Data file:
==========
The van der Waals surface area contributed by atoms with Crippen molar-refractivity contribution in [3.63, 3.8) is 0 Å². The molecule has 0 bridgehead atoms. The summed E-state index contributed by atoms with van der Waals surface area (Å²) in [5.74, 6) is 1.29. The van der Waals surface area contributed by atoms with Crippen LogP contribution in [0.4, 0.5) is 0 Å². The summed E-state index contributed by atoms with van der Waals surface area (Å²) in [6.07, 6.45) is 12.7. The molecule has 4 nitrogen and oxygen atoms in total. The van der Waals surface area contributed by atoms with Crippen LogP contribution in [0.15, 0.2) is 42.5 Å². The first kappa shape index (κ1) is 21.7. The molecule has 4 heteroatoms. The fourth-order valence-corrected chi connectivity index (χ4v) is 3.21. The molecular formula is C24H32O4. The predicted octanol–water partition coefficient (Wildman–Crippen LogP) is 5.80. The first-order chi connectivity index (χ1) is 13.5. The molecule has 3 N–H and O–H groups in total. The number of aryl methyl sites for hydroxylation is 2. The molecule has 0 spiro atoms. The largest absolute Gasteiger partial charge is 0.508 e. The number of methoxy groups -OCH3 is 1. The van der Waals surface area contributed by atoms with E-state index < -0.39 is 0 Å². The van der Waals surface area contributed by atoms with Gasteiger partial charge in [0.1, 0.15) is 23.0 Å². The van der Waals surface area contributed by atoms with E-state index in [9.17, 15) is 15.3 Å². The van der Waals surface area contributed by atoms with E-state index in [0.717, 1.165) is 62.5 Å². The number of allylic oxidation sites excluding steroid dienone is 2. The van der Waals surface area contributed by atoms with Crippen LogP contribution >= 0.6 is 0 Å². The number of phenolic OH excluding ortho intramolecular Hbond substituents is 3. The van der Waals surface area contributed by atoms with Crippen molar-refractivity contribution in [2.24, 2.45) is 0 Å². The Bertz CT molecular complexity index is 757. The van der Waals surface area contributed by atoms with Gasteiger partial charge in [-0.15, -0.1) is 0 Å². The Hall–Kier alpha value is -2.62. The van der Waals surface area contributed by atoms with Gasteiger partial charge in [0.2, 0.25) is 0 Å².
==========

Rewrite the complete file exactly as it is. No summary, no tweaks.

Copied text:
The van der Waals surface area contributed by atoms with Crippen molar-refractivity contribution in [3.63, 3.8) is 0 Å². The molecule has 0 bridgehead atoms. The summed E-state index contributed by atoms with van der Waals surface area (Å²) in [5.74, 6) is 1.29. The van der Waals surface area contributed by atoms with Crippen LogP contribution in [0.4, 0.5) is 0 Å². The summed E-state index contributed by atoms with van der Waals surface area (Å²) in [6.07, 6.45) is 12.7. The molecule has 4 nitrogen and oxygen atoms in total. The van der Waals surface area contributed by atoms with Crippen LogP contribution in [0.15, 0.2) is 42.5 Å². The first kappa shape index (κ1) is 21.7. The molecule has 4 heteroatoms. The fourth-order valence-corrected chi connectivity index (χ4v) is 3.21. The molecular formula is C24H32O4. The predicted octanol–water partition coefficient (Wildman–Crippen LogP) is 5.80. The first-order chi connectivity index (χ1) is 13.5. The molecule has 3 N–H and O–H groups in total. The number of aryl methyl sites for hydroxylation is 2. The molecule has 0 spiro atoms. The largest absolute Gasteiger partial charge is 0.508 e. The number of methoxy groups -OCH3 is 1. The van der Waals surface area contributed by atoms with E-state index < -0.39 is 0 Å². The van der Waals surface area contributed by atoms with Gasteiger partial charge in [0.1, 0.15) is 23.0 Å². The van der Waals surface area contributed by atoms with E-state index in [9.17, 15) is 15.3 Å². The van der Waals surface area contributed by atoms with E-state index in [0.717, 1.165) is 62.5 Å². The number of allylic oxidation sites excluding steroid dienone is 2. The van der Waals surface area contributed by atoms with Crippen LogP contribution >= 0.6 is 0 Å². The number of phenolic OH excluding ortho intramolecular Hbond substituents is 3. The van der Waals surface area contributed by atoms with Crippen molar-refractivity contribution in [2.24, 2.45) is 0 Å². The Bertz CT molecular complexity index is 757. The van der Waals surface area contributed by atoms with Gasteiger partial charge in [-0.15, -0.1) is 0 Å². The Hall–Kier alpha value is -2.62. The van der Waals surface area contributed by atoms with Gasteiger partial charge in [0.2, 0.25) is 0 Å².